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Starting next month, all soldiers aged 26 and younger living in Europe will be required to take a mandatory driver safety course as part of an effort to cut down on traffic fatalities, the Installation Management Command-Europe announced.

The course, called Intermediate Driver’s Training, “is designed to help ensure soldiers have the skills, knowledge and motivation to avoid motor vehicle accidents on and off duty,” an IMCOM-E release stated. “Driving accidents in Army motor vehicles and privately owned vehicles are the No. 1 killer of soldiers.”

IMCOM-E is the organization responsible for delivering and funding the training throughout Europe, according to Maureen Pikal, the agency’s safety officer.

The 2½-hour course is part of the six-part Army Traffic Safety Training Program, and it includes a video presentation and discussion sessions, according to the release, issued Tuesday.

Other parts of the program include Introduction to Drivers training, which soldiers go through during Advanced Individual Training; local hazards training when soldiers move to a new duty station; the intermediate course; and an advanced course.

Although four hours of driver safety training has been mandated by the DOD for all servicemembers, different garrisons and units were providing it in different ways, Pikal stated. So the Army standardized its safety training program, Pikal wrote in an e-mail message.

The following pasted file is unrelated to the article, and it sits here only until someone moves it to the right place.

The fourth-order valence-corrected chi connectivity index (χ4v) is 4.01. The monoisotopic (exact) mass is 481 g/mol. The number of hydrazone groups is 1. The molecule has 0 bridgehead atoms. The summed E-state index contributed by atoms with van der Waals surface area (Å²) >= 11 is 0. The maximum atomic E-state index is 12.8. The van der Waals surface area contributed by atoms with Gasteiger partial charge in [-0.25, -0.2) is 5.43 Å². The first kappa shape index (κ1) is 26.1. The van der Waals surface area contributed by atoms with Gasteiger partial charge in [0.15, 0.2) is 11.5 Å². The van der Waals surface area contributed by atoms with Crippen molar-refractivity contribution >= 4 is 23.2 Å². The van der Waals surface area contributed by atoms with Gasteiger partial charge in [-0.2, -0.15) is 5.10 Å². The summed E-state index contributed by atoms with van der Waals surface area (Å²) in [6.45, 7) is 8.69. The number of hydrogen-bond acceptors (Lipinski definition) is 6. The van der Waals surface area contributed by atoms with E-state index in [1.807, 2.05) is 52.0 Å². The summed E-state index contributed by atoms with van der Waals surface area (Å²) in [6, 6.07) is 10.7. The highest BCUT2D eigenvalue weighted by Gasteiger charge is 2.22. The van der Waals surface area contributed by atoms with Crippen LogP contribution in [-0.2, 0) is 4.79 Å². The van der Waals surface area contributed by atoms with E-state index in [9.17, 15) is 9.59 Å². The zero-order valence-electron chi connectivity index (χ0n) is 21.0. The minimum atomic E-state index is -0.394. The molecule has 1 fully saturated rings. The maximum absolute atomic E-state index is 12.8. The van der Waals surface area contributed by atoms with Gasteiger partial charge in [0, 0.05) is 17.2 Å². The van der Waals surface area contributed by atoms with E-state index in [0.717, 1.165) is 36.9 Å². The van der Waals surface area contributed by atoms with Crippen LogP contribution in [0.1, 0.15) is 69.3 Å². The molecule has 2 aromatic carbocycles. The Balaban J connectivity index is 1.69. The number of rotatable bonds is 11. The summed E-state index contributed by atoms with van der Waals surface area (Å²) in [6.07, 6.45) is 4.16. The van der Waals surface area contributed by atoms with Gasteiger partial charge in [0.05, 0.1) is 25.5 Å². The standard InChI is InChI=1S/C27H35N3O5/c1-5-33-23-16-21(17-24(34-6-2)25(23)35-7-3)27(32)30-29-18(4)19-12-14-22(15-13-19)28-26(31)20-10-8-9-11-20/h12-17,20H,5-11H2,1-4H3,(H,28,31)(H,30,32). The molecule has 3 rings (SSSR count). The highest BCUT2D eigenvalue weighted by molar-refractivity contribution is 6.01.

“The leading killer of soldiers on and off duty is (privately owned vehicle) and (Army motor vehicle) accidents,” she wrote. “For some time, the Army has recognized that (privately owned vehicle and Army motor vehicle) accident rates needed to be addressed.”

Statistics on traffic fatalities back up the Army’s need to target younger drivers.

In 2005, drivers age 24 or younger were responsible for 29 percent of all traffic fatalities, and drivers in that group had the highest rate of involvement in fatal crashes compared with other age groups, according to a report by the National Highway Traffic Safety Administration posted on their Web site,

The NHTSA also found that the 21- to 24-year-old age group had the highest percentage of alcohol-related driving fatalities. Thirty-two percent of the fatal crashes involved alcohol levels above the legal limit.

Statistics also found that male drivers are almost three times as likely to be involved in a fatal accident, accounting for 70 percent of them. Men also are 13 percent more likely than women to not be wearing a seat belt when involved in a fatal collision, and 10 percent more likely to have alcohol involved, the NHTSA said.

A date by which the Army training must be completed was not given, but Pikal did say “as soon as possible.” The only exemption, according to Pikal, is if a soldier has taken the course at a previous duty station.

While all servicemembers are required to take some form of driver safety training, the Army is the only service that has standardized the training so far.

For more information about the class or the program, visit the IMCOM-E Web site at and click on the ATSTP banner.


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